Drought joins U.S. farmers in the field for spring planting

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U.S. farmers will plant crops this spring under the shadow of a persistent drought that grips prime farmland from the Mississippi River to the Rocky Mountains, with grain supplies already tight from drought losses in 2012.

In all, 56 percent of the contiguous United States is under moderate to exceptional drought, twice the usual amount, the Senate Agriculture Committee was told on Thursday.

Arid weather was expected to run until May in the wheat-growing Plains and in the western Corn Belt, where corn and soybeans are the major crops.

"In fact, we are forecasting drier conditions," said Roger Pulwarty, director of the National Integrated Drought Information System, a federal agency. Above-normal rainfall benefited the southern Plains at the start of this year.

Wheat, corn and soybeans are the most widely grown U.S. crops and form the foundation of the U.S. food supply. They are used in livestock rations and as ingredients in food ranging from salad dressing to bread, breakfast cereal and cookies.

Most of Winter Wheat is Under Drought

Some 59 percent of winter wheat was under drought conditions, said Joe Glauber, Agriculture Department chief economist. "While that also implies that spring planting may be affected by drought conditions as well, there have been improvements in the eastern Corn Belt, where many areas are no longer experiencing drought."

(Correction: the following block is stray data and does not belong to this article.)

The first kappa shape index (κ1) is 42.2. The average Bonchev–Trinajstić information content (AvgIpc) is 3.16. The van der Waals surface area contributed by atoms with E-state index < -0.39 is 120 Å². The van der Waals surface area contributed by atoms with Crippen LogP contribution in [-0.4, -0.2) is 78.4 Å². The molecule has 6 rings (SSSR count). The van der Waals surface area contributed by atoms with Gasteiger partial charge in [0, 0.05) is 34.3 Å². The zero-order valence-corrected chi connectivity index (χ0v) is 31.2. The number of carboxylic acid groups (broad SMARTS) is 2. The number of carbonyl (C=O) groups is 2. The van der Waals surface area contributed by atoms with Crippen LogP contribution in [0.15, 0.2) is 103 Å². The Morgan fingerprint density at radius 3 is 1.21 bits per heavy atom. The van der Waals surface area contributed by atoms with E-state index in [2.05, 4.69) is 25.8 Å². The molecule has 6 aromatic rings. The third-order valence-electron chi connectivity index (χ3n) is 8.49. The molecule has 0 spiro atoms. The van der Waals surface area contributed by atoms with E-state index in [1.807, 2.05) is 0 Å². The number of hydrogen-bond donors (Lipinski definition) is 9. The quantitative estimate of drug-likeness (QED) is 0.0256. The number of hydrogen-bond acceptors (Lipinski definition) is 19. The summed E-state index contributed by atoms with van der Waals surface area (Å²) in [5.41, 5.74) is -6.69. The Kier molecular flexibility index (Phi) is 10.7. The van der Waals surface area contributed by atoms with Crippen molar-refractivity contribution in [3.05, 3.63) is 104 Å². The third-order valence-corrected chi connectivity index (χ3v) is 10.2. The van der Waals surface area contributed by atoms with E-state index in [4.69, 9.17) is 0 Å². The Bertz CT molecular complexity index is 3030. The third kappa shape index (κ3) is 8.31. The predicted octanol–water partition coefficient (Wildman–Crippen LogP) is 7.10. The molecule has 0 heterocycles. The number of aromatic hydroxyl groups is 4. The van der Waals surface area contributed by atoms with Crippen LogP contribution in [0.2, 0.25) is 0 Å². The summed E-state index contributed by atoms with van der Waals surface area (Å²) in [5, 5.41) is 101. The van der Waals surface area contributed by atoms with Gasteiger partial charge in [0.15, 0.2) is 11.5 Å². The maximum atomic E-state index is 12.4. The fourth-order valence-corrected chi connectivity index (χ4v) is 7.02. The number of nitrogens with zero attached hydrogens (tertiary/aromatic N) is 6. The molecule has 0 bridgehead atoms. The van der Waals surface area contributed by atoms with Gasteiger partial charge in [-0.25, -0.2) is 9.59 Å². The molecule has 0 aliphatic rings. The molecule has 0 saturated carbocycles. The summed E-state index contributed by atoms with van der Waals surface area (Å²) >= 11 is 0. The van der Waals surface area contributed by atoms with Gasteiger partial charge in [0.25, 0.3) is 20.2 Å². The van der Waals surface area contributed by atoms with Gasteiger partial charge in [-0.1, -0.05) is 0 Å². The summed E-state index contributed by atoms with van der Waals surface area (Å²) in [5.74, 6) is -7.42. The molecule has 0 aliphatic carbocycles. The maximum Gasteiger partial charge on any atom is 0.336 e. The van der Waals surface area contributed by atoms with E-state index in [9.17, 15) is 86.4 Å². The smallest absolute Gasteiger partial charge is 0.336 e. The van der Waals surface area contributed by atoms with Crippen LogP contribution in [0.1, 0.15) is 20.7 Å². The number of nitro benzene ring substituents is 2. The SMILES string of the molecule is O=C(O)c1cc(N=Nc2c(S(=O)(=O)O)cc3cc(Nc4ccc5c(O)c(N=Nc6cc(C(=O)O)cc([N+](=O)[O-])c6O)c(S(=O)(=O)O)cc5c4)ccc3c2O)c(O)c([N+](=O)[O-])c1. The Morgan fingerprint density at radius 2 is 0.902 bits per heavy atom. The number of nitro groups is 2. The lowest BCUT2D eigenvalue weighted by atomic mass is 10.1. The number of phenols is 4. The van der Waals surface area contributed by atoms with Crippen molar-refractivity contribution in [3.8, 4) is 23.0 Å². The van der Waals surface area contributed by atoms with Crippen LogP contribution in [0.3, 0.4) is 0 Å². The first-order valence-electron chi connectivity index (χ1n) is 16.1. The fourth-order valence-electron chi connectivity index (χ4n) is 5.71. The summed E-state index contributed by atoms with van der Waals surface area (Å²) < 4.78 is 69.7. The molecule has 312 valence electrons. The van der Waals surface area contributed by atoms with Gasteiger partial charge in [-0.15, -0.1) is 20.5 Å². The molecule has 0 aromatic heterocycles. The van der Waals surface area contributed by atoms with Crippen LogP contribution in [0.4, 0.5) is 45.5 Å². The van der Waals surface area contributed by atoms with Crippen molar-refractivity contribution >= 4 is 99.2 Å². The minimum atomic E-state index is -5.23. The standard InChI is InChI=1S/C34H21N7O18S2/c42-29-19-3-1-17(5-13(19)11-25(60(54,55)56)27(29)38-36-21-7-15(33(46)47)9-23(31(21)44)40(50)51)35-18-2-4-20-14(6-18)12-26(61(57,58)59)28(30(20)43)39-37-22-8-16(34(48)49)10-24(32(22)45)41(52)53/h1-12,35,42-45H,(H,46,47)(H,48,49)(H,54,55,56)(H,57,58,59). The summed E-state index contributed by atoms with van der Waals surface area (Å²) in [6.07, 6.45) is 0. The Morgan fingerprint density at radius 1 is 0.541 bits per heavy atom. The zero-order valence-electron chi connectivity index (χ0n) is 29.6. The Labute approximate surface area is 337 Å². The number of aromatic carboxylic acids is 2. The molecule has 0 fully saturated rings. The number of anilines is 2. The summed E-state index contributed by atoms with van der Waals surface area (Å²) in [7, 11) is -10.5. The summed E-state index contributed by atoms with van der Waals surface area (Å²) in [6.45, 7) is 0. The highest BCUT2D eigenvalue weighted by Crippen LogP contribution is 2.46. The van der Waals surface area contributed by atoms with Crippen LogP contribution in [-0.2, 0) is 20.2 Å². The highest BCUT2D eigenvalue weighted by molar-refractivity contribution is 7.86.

With adequate rainfall during the growing season, U.S. yields will rebound to normal levels, leading to bumper corn and soybean crops. In turn, commodity prices would fall as near-empty grains bins are filled. The corn stockpile is expected to be smallest in 17 years by harvest-time this year.

The government's three-month outlook says drought will persist in the central and southern Plains and the U.S. Southwest while easing in Iowa, Missouri, Wisconsin, Minnesota and the Dakotas.

Most of U.S. cattle and hay production areas are under drought conditions, said Glauber. Ranchers and cattle feeders culled herds as pastures withered and feed costs soared in 2012.

"Particularly for cattle producers, the next four to five months are critical," said Glauber. "Hopefully, some spring rains to get pasture conditions back up" while abundant crops in the fall "should help relieve feed prices."

Only 1934 Drought Was Worse Than 2012

The 2012 drought ranks second to 1934 as the most widespread and severe drought, said Pulwarty. But in the Midwest, 2012 was the driest summer on record with half of the usual rainfall.

Crop insurers paid a record $14.2 billion as of Monday for crop losses in 2012, almost all due to drought. The old record was $10.8 billion in 2011, also a drought year.

Indemnities could total as high as $16 billion or $17 billion when all claims are settled, said Glauber. USDA oversees the federally subsidized insurance program.

"The western Corn Belt remains dry, no doubt about it," Glauber said after the hearing. He said rainfall and temperatures in late summer, when corn and soybeans mature, are far more important than early-season moisture levels in determining yield.

"It's still very, very early," he said.


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